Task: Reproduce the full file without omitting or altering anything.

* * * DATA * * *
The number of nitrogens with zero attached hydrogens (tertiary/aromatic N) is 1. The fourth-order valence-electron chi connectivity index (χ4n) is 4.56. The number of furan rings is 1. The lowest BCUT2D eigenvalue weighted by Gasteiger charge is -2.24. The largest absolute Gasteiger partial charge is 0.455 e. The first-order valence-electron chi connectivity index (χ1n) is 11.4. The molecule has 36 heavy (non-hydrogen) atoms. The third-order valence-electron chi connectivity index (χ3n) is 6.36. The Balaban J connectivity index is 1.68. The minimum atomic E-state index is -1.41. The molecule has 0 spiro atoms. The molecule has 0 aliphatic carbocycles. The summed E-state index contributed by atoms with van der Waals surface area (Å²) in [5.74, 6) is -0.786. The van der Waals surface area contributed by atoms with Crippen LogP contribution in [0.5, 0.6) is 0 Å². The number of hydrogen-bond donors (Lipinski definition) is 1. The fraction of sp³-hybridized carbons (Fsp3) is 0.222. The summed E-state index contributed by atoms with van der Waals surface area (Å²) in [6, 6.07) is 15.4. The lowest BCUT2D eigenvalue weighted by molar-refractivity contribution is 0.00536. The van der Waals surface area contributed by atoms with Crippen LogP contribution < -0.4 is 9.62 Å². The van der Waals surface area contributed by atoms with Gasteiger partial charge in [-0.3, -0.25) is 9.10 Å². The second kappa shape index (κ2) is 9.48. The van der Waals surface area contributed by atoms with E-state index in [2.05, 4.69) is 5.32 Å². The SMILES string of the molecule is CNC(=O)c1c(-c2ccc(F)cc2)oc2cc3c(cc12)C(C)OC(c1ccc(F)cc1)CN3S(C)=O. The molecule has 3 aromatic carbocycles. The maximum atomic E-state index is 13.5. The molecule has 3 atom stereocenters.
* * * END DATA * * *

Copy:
The number of nitrogens with zero attached hydrogens (tertiary/aromatic N) is 1. The fourth-order valence-electron chi connectivity index (χ4n) is 4.56. The number of furan rings is 1. The lowest BCUT2D eigenvalue weighted by Gasteiger charge is -2.24. The largest absolute Gasteiger partial charge is 0.455 e. The first-order valence-electron chi connectivity index (χ1n) is 11.4. The molecule has 36 heavy (non-hydrogen) atoms. The third-order valence-electron chi connectivity index (χ3n) is 6.36. The Balaban J connectivity index is 1.68. The minimum atomic E-state index is -1.41. The molecule has 0 spiro atoms. The molecule has 0 aliphatic carbocycles. The summed E-state index contributed by atoms with van der Waals surface area (Å²) in [5.74, 6) is -0.786. The van der Waals surface area contributed by atoms with Crippen LogP contribution in [0.5, 0.6) is 0 Å². The number of hydrogen-bond donors (Lipinski definition) is 1. The fraction of sp³-hybridized carbons (Fsp3) is 0.222. The summed E-state index contributed by atoms with van der Waals surface area (Å²) in [6, 6.07) is 15.4. The lowest BCUT2D eigenvalue weighted by molar-refractivity contribution is 0.00536. The van der Waals surface area contributed by atoms with Crippen LogP contribution < -0.4 is 9.62 Å². The van der Waals surface area contributed by atoms with Gasteiger partial charge in [-0.3, -0.25) is 9.10 Å². The second kappa shape index (κ2) is 9.48. The van der Waals surface area contributed by atoms with E-state index in [2.05, 4.69) is 5.32 Å². The SMILES string of the molecule is CNC(=O)c1c(-c2ccc(F)cc2)oc2cc3c(cc12)C(C)OC(c1ccc(F)cc1)CN3S(C)=O. The molecule has 3 aromatic carbocycles. The maximum atomic E-state index is 13.5. The molecule has 3 atom stereocenters.